Protesters returned to the streets of Kabul on Monday waving pink flags and demanding the resignations of top security officials in the wake of the deadliest month in Afghanistan in years.
The demonstration was a continuation of weeks of sit-ins and protests in Kabul after a massive truck bombing killed at least 150 people on May 31. Days later, security forces opened fire on demonstrators, killing at least seven, and eventually dismantled the protest camp by force, resulting in another death.
At least 230 people died during the holy month of Ramadan, which ended last week. But the protests are only one manifestation of a political crisis that is threatening President Ashraf Ghani’s government.
Ghani is already under fire for security failures and the inability of security forces to contain the Taliban insurgency. President Trump is considering sending as many as 5,000 additional U.S. troops to Afghanistan in the coming months to prop up the flailing Afghan army and police.
The crisis has taken on an ethnic dimension in a country where ethnicity plays a major role in politics. Critics have long accused Ghani of favoring a clique of people from his own Pashtun ethnicity, widely believed to be Afghanistan’s largest, although no census has been conducted since 1979.
The frustration culminated on Saturday in a highly publicized meeting in Turkey among leaders of three ethnic minority groups, who announced they were forming a coalition calling for reforms and greater inclusivity in the government.
The members of the coalition – an ethnic Tajik, an ethnic Hazara and an ethnic Uzbek — all hold top government positions but believe they have increasingly become marginalized.
In April, Ghani fired Ahmad Zia Massoud, a Tajik, from the post of special representative for reforms and good governance for what the presidential palace said was “weak performance.”
Then Abdul Rashid Dostum, an ethnic Uzbek who is Ghani’s estranged vice president, left the country for Turkey in May after Ghani’s government began investigating allegations that Dostum ordered sexual abuse of a political rival. Dostum’s aides said he left Afghanistan for health reasons, but there is widespread speculation that he is trying to avoid prosecution in the assault case.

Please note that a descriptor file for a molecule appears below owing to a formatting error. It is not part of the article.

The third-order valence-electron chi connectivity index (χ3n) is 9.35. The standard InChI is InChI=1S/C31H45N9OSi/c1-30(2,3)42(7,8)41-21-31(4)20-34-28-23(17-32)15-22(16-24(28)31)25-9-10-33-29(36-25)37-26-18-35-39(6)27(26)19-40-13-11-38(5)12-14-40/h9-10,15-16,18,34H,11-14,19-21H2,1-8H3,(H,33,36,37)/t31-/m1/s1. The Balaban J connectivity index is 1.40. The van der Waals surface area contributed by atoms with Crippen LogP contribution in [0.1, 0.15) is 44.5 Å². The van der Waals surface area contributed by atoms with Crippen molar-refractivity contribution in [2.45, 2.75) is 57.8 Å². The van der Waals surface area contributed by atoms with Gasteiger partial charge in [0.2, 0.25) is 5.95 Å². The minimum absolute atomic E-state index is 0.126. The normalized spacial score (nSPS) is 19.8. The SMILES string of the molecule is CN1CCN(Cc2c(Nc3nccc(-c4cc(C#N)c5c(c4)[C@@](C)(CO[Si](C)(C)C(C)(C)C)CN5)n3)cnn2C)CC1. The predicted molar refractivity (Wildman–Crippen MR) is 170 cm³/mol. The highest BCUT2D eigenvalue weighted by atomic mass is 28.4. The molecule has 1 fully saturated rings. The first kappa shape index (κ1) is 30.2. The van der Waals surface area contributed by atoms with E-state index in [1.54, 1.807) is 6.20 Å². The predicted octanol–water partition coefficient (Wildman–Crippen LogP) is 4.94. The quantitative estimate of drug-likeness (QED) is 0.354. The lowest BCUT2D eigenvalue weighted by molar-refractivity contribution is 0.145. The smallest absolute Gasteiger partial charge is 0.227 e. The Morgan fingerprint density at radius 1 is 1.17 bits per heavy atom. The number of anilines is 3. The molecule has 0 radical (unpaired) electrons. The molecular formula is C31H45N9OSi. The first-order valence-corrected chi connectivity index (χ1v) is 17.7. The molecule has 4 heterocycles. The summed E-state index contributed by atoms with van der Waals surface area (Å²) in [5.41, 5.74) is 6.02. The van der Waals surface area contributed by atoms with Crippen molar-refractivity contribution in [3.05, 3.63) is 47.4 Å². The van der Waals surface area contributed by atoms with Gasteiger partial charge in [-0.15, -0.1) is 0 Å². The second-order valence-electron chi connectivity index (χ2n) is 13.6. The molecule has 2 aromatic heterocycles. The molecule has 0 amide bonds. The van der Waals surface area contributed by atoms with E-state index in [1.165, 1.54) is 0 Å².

“Ghani started cracking down on these personalities,” said Tahir Qadiry, a senior adviser to Atta Mohammed Noor, an ethnic Tajik and chief executive of Jamiat-i-Islami, the largest political party in Afghanistan. “The clique wanted to get rid of these people.”
Noor, the governor of the northern province of Balkh, was in talks to join Ghani’s government in Kabul but those talks fell apart after Ghani’s advisers began “spoiling” the discussions, Qadiry said.
Ehsan Qaane of the Afghanistan Analysts Network, a Kabul-based research group, said ethnic leaders believe Ghani is not giving them enough authority. “People think he is trying to remove Uzbeks and Tajiks from power,” he said.
When civil society groups took to the streets after the May 31 attack and security forces opened fire on them, the ethnic leaders saw a chance to put pressure on Ghani’s government.
That has led to a heated debate playing out on Afghan social media. Mainly Pashtun supporters of the government accuse the protesters of being “thugs” and claim that Jamiat-i-Islami, as the largest force within the opposition, is paying them.
A civil society movement that organized the protests, called Uprising for Change, denied that it was backed by the opposition coalition.
“This movement is a self-organized, civic and independent movement made up of citizens who are educated and don’t belong to any political parties in Afghanistan,” said organizer Asar Hakimi.
Qaane says the protesters and the coalition are not linked, even if some of them might have links to political parties.
“The protesters are coming from the grassroots level, they are made up of youth,” he said. “Their demands are legitimate and according to the law.”
Ghani has repeatedly vowed to reform the security sector and promised an inquiry into the killings of protesters, although no tangible steps have been taken. Najibullah Azad, a Ghani spokesman, said his government includes people of “all tribes, languages, regions and religions” and accused the opposition coalition of being “based on personal interests.”
“We want every politician in and out of government and political party to stand with the elected government of Afghanistan against the common enemy of the government and people,” Azad said.
Liuhto is a special correspondent. Times staff writer Shashank Bengali contributed to this report from Istanbul, Turkey.